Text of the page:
Senior Content Specialist
As I write this, stocks are plummeting and quarantines are being enforced. Beyond entering the first bear market since recovering from the 2008 crash, we’re doing it in the midst of a global pandemic.
Over the past decade we’ve seen the e-commerce industry grow in leaps and bounds, but with another crisis at our heels, what should we expect to happen next?
1. Consumers Seeking Discounts
The discount economy that we see today was born out of the last crisis. With customers looking to save money and find the greatest value, brands began deep discounting in order to protect sales.
While the discounting was gradually reduced, we saw a return to near 2008 levels as recently as December, 2019. Discounting was already widespread during the economic boom of last year. With the economy teetering on collapse yet again, retailer margins may now be too thin to drop prices much further.
2. Luxury Brands Making a Change
Sales in high end department stores were down 25% in 2009, causing 70% markdowns and a rise of Flash Sale retailers profiting off the deadstock left over. However, the big result with luxury was the change in style.
Sales recovered, but brands started avoiding over-the-top luxury in their look, opting for minimalist designs instead. This change is still in effect today. The question is where it may go from here.
3. Less Available Credit
Following the crash in 2008, banks began restricting credit - even from consumers with a proven track record. By September of that year, 62% of credit card issuers had cut back consumer lines of credit - some by as much as 50%.
A lack of consumer credit can have serious ramifications for e-commerce, where most purchases are done via credit card. Beyond the effect on consumers, a credit crunch like this puts small businesses at risk of running out of cash.
4. Increase in People Shopping Online
The positive effect for e-commerce companies is that the 2008 financial crisis drove online shopping to new heights.
Consumers, compelled by the need for cheaper goods, turned to the internet to find shopping comparisons and special deals. In today’s climate, though supply chain delays and stock-outs are expected, e-commerce is set to experience another wave of popularity.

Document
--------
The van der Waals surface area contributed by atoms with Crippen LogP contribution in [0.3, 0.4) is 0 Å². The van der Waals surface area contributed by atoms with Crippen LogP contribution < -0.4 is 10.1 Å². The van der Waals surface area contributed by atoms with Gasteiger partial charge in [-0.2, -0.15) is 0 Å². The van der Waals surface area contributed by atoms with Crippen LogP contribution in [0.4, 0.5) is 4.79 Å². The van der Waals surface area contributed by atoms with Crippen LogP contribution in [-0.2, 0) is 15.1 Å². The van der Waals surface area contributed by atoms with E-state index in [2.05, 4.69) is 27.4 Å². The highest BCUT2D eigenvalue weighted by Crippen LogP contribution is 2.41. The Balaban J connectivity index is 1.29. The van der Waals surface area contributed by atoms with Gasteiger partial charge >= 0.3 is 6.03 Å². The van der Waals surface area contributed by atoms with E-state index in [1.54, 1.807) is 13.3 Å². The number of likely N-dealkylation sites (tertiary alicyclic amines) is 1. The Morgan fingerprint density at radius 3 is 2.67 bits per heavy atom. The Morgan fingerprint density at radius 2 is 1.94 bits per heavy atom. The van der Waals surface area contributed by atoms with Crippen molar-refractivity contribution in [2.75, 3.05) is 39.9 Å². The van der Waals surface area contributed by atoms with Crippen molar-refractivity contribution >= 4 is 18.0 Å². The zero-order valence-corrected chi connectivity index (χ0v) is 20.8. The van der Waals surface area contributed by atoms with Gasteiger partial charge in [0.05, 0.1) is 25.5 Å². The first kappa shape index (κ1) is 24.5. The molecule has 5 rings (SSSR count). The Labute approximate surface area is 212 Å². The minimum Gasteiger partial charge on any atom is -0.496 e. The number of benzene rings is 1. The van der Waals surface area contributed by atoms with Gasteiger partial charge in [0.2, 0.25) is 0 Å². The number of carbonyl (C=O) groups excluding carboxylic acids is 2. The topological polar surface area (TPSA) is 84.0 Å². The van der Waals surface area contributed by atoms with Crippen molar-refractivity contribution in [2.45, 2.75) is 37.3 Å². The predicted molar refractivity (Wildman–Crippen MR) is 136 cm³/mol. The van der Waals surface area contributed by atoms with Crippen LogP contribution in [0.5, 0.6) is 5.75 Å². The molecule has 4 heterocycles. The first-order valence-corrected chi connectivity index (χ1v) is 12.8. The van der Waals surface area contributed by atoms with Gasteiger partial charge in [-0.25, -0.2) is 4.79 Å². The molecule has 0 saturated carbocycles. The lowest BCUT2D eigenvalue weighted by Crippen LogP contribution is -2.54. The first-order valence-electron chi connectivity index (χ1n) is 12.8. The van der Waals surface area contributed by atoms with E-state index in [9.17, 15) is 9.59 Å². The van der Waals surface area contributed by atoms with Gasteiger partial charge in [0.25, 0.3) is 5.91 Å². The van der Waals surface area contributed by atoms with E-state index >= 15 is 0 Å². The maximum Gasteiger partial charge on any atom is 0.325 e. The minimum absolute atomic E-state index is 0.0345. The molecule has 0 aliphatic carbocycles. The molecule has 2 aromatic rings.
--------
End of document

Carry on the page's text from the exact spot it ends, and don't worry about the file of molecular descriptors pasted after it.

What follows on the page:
Unfortunately, the problem facing e-commerce these past few years isn’t a lack of revenue, but a lack of profitability. As mentioned above, even during the recent economic boom, discounting remained near 2008 levels. The need for even lower prices, as retailers compete over market share in a more dismal economy, will likely exacerbate profitability even further.
What can e-commerce retailers do to mitigate the negatives long enough to take advantage of the positive increase in online traffic?
We need to start working smarter. We need to look deeper than revenue-based vs. ad-spend based ROI, and focus on profitability.
This doesn’t mean an end to discounting; it means taking a more data-driven approach to marketing. Marketing teams need to shift their focus to actual profitability, instead of a focus on increasing revenue growth from discounted products.
Profitability can be determined at the product-level, including factors like margin, chance of item return, stock levels in the nearest warehouse, and much more. This way, products that are performing don’t become lost among products that are not. Take a look at our Product Marketing Platform e-book for more information on applying this product-level approach to profitability.
E-commerce traffic will explode over the next few years. But not every e-commerce retailer will survive until it does. The supply chain will likely take six months to adjust, as 30% of raw materials depend upon Chinese production. Connecting marketing with supply chain and stock data could be one way to remain efficient enough to survive this crisis. For the companies that do make it through, they may well see unprecedented e-commerce growth from Q4 and onward.